Videos of last week’s violent arrest of University of Western Ontario student Irnes Zeljkovic have flooded YouTube. The whole incident was filmed from multiple angles. The videos have been viewed hundreds of thousands of times, and the depiction of violence has caused controversy, setting off a student protest at Western last Friday.

Zeljkovic, a 22-year-old, fourth-year Social Sciences student, is said to have been acting suspiciously in the university’s Social Science Building, prompting concerns among students and calls to police. When campus police officers arrived, they found Zeljkovic barricaded in a seventh floor office.

Western News, the university’s staff and faculty newspaper, reports that Zeljkovic charged police when they arrived, causing many students to run for safety. After being tackled by three officers, he was able to free himself. London Police arrived shortly afterward. They resorted to punches and what appear to be violent strikes to subdue Zeljkovic.

Elgin Austen, the director of the UWO Campus Community Police Service, speaking with a campus television show, explained that his officers acted in accordance with all protocols. Austen also suspects drugs were involved. Audience members of the student-run program booed during his explanation.

Thousands of students have voiced their concerns to the University Students’ Council (USC).

Carolyn Hawthorn, communications officer for the USC, who was also present at the interview jumped in to point out that the YouTube video "was ninety seconds long, and there was a large amount of confrontation that happened before the video." Her remarks were met with more booing.

As is the case for any use of force in Ontario, a review of the event is currently being conducted.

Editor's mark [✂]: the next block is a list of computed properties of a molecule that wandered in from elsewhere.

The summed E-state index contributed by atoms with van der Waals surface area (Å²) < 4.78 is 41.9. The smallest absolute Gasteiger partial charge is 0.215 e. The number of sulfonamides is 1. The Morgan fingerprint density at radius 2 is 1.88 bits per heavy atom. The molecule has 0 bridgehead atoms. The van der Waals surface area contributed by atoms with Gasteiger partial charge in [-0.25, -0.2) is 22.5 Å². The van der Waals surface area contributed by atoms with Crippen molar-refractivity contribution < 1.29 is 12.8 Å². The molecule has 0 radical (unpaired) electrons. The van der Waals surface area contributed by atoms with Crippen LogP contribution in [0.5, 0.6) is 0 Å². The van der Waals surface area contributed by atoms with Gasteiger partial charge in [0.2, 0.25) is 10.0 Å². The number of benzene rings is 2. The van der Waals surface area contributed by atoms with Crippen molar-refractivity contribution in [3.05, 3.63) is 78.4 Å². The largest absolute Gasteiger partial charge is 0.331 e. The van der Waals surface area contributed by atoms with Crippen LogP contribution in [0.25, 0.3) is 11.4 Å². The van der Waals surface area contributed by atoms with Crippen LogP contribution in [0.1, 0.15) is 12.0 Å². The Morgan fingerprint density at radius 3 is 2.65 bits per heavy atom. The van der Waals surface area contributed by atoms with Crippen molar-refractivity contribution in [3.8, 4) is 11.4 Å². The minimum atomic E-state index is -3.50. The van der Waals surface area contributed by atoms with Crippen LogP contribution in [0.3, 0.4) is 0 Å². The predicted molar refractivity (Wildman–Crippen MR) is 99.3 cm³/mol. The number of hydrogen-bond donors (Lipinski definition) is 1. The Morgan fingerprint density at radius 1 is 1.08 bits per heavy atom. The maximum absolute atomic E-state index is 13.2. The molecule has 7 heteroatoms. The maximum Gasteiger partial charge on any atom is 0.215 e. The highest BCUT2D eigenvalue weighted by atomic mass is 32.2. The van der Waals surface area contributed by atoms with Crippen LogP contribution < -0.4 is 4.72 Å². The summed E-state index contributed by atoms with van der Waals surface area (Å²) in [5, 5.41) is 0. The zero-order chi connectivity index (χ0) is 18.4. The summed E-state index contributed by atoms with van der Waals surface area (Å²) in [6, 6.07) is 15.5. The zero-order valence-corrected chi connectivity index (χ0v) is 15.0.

In response to student protests against the police, Elgin Austen tells the newspaper, "I can see why some people would be disturbed, particularly younger students who haven’t been exposed to this sort of thing. The police need to be held accountable for what they do…but with YouTube small bits of information come out without complete context."

This is not the first time that videos and stories of violent incidents have spread virally across the internet. In 2007, the Robert Dziekanski taser incident at Vancouver's airport was all over the television and internet. Earlier this month, a Toronto high school student’s arrest at Northern Secondary also appeared on YouTube.

Andrew Clement, a professor at U of T's Faculty of Information, explains that new forms of media "open the police up to new forms of accountability…events that previously would have been relatively isolated or contained now can spread very widely and very rapidly."

Mark Federman, a researcher at the Ontario Institute for Studies in Education, says that new media like YouTube gives us "all sorts of little bits of information that we can put together and detect patterns that create a transparency in institutions. On the other hand, it can create an increased focus on such incidents in the same way that sensationalized television news coverage shows crashes or people being pulled out of ambulances…and people will think ‘oh my god, people are being killed, shot, stabbed, set on fire left, right, and centre."

For now, the campus police await the results of a department review. At press time, the YouTube videos still receive constant comments. The UWO Gazzette reports that Zeljkovic has been charged with mischief, escaping custody, assaulting a police officer, and resisting arrest.

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